Coming Home: A Synagogue Ends Its Time in the Wilderness

After ten years, a congregation’s environmentally friendly building is ready, according to BONNIE RIVA RAS

by Bonnie Riva Ras

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For Jews today, a sukkah is a temporary structure used for a defined period of time. But while dwelling in a sukkah can be spiritually uplifting, it doesn’t take the place of a permanent home.

The members of Kol Shalom, in Rockville, Maryland, know firsthand what it means to be without a home – and the pleasure of finally having one. Founded in 2002, the 200- family congregation has been dwelling in temporary quarters for the last 10 years, “a long time to be in the wilderness,” said Jonathan Z. Maltzman, the kehilla’s rabbi.

The congregation leased office space in an apartment complex, used the classrooms of a local elementary school for religious school, and held meetings in congregants’ homes. They worshipped at the Jewish Community Center of Greater Washington and held high holiday services at hotels. “We were spread all over the place,” said Executive Director Deb Finkelstein. “But we still grew the community.”

Among the many challenges involved in not having a building, Finkelstein said, was that “we always had to explain where everything was located. And we had to find places to hold events – every venue had its own rules and regulations. Plus, moving arks, Torah scrolls and siddurim was always a challenge.”

Still, Finkelstein believes that despite the temporary spaces, Kol Shalom’s strong sense of community kept the group going, as did the shared dream of building a home of its own. Finally, in 2006, the congregation purchased nearly five wooded acres in Rockville with the goal of moving into its own building three years later. But there were unexpected delays, including a three-year building moratorium by the city. Fortunately, during the community meetings held as part of the zoning process, the kehilla received overwhelming support from neighbors and from the city of Rockville, said Finkelstein. She thinks it helped that “we wanted a low key, unpretentious building that would fit into the landscape and into the residential neighborhood.” The plan called for using bricks, stone and natural materials that mimicked the surrounding environment.

The members of Kol Shalom wanted an environmentally friendly home and hired the architectural firm of Shinberg Levinas, known for its environmental designs. “There is a real commitment to the Jewish value of caring for the environment and to social justice in our congregation,” said Ilene Cohen, a past president of the kehilla who was involved in the building’s planning.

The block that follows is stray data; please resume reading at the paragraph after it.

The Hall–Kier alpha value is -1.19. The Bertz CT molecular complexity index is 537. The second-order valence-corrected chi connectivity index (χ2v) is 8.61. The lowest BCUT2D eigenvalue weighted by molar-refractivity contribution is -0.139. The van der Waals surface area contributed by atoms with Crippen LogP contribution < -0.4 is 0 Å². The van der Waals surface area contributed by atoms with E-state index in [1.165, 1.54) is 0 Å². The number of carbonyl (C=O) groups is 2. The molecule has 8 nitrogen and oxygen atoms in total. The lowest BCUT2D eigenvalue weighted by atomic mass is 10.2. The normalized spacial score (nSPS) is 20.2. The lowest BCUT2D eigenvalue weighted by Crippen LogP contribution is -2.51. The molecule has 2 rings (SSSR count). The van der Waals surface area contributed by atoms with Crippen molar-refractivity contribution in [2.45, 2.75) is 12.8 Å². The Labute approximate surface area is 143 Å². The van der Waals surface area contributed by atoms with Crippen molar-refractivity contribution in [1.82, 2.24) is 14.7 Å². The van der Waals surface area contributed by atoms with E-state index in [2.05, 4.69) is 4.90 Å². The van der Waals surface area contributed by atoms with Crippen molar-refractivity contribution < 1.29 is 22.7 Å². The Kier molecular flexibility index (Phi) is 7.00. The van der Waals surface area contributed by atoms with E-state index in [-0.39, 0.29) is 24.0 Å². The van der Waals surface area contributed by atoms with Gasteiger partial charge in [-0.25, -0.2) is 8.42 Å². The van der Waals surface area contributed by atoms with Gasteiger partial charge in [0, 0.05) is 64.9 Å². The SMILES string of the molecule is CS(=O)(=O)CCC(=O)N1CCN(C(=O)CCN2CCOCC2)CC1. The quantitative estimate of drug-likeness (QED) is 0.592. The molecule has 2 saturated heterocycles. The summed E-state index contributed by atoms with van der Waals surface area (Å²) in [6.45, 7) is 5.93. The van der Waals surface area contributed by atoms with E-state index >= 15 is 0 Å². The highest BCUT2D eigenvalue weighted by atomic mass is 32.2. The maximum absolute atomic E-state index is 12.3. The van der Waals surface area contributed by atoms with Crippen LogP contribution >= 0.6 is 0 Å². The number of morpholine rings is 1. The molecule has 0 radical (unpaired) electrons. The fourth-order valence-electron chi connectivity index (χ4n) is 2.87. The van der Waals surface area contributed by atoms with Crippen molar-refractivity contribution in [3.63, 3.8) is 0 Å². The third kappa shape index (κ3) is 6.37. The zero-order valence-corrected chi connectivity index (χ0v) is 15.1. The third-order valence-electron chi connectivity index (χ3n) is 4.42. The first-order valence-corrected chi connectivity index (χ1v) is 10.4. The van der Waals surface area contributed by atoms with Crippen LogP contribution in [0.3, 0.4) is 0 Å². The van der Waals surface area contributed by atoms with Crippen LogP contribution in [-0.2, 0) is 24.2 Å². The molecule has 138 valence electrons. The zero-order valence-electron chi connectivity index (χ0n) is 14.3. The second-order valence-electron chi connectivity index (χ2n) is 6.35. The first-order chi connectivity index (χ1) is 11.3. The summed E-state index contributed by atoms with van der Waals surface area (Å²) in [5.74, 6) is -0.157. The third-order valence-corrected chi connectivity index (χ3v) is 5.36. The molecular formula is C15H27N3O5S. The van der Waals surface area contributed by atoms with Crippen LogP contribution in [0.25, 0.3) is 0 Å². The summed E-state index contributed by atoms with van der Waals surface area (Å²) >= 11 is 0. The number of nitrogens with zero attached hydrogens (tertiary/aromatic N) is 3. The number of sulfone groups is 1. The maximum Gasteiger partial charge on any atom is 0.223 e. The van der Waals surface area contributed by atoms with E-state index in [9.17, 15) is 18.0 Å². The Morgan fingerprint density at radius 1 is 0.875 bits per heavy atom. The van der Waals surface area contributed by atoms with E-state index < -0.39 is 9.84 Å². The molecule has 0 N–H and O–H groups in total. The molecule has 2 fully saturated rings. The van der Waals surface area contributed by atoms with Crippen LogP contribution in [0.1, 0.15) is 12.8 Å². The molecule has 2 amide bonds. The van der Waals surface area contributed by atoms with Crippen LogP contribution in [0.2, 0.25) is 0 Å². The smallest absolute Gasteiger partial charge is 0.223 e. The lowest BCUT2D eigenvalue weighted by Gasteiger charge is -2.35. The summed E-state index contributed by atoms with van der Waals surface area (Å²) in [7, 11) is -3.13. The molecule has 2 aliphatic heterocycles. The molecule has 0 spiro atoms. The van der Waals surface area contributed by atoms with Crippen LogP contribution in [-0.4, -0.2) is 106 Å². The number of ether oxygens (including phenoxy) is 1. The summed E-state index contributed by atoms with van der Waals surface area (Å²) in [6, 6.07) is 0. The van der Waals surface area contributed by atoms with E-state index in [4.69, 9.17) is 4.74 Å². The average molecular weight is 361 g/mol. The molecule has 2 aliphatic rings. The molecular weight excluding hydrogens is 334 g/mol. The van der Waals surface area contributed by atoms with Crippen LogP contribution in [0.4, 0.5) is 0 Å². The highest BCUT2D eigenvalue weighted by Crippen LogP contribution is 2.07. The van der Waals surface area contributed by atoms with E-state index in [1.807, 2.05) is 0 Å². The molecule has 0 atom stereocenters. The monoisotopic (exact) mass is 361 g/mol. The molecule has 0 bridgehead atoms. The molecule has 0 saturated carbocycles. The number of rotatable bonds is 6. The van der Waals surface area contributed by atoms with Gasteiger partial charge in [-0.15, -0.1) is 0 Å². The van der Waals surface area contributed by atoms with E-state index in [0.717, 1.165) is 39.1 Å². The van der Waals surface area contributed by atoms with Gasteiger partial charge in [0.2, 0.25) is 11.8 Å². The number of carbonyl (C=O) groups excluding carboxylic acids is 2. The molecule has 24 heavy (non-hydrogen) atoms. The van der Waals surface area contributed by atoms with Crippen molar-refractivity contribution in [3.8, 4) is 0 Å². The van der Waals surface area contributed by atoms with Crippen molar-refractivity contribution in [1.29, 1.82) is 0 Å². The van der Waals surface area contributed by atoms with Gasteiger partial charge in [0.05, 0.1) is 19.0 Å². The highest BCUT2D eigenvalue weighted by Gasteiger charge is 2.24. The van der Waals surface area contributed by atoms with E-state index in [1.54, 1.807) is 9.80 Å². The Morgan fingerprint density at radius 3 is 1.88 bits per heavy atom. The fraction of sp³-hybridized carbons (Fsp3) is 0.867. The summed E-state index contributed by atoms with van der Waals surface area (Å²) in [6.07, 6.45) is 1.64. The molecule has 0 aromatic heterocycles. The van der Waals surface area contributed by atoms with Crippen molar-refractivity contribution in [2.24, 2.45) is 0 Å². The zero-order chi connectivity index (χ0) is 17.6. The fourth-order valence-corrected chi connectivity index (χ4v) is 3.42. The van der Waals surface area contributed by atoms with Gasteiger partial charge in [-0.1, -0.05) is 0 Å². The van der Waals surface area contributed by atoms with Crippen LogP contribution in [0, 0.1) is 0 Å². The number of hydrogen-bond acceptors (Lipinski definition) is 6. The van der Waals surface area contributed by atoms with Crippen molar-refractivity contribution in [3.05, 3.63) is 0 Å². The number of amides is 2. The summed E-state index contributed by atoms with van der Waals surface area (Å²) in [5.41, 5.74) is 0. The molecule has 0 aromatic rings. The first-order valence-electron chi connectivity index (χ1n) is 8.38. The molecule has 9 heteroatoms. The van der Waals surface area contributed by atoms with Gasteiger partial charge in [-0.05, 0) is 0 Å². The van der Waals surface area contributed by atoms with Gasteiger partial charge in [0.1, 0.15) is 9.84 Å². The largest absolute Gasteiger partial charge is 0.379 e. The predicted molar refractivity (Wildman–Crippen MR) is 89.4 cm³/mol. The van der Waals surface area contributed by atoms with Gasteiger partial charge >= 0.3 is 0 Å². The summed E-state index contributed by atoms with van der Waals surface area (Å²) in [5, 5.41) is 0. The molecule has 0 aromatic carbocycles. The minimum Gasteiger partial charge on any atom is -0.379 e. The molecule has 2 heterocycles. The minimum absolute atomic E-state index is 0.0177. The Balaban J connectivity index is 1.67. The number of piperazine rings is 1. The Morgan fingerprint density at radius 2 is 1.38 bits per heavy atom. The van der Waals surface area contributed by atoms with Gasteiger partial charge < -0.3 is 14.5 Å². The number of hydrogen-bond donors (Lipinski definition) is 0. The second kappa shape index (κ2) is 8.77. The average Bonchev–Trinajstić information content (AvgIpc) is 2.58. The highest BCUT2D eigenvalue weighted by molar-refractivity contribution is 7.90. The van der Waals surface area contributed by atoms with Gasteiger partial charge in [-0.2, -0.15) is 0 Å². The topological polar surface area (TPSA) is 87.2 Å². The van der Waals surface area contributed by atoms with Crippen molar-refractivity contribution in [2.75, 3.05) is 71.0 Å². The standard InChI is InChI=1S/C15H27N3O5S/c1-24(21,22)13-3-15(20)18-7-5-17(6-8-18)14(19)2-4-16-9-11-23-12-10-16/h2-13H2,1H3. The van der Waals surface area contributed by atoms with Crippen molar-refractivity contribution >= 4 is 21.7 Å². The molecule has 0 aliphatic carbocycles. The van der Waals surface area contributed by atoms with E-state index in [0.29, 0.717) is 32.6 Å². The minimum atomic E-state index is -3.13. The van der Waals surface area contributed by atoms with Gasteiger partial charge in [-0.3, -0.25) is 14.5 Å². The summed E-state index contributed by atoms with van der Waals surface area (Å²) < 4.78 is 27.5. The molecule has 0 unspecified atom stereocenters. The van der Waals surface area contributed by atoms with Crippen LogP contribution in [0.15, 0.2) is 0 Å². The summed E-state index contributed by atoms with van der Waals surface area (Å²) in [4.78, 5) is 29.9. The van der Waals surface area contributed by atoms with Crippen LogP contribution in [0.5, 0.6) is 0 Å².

It was important to the congregation that the building meet the highest standard of LEED certification. (LEED stands for Leadership in Energy and Environmental Design, an international green building certification.) In fact, Kol Shalom is the first Conservative congregation in the United States to apply for the gold level, the highest LEED certification.

One way the building meets LEED standards is through its green roof, meaning a roof covered with small plants that grow slowly. These plants help keep the building cooler or warmer depending on the season. Other environmental features include maximum insulation, low-waste water systems, a geothermal heating and cooling system, and adjustable lighting that can be regulated depending on the availability of natural light. There are also bicycle racks – and showers for those who ride to shul – as well as carpooling stations. “Land use is an important factor in certification, so the main entrance and parking lot face the back and are not seen from the road,” said Salo Levinas, one of the architects.

Beyond its environmental features, the building is distinctly Jewish, Levinas added. “On the outside walls, there are stone masonry plaques depicting the festivals, and the mail slot is shaped like a chai. The doors use tree-of-life imagery and there are Hebrew letters in the glass.”

Kol Shalom’s building was dedicated on April 27, 2012, when the Torah scrolls were marched from Rabbi Maltzman’s home to the congregation’s new home. Right now the synagogue has a dual purpose sanctuary/social hall, but a permanent sanctuary is planned for the project’s second phase.

But this is not the first structure that Kol Shalom constructed on its land. Fittingly, that structure was its 2008 sukkah, the quintessential temporary Jewish dwelling. This fall, Kol Shalom will join other kehillot in dwelling temporarily in its sukkah, then returning to its permanent building. “We were wandering for far too long,” said Maltzman. “It is a fabulous feeling to be home.”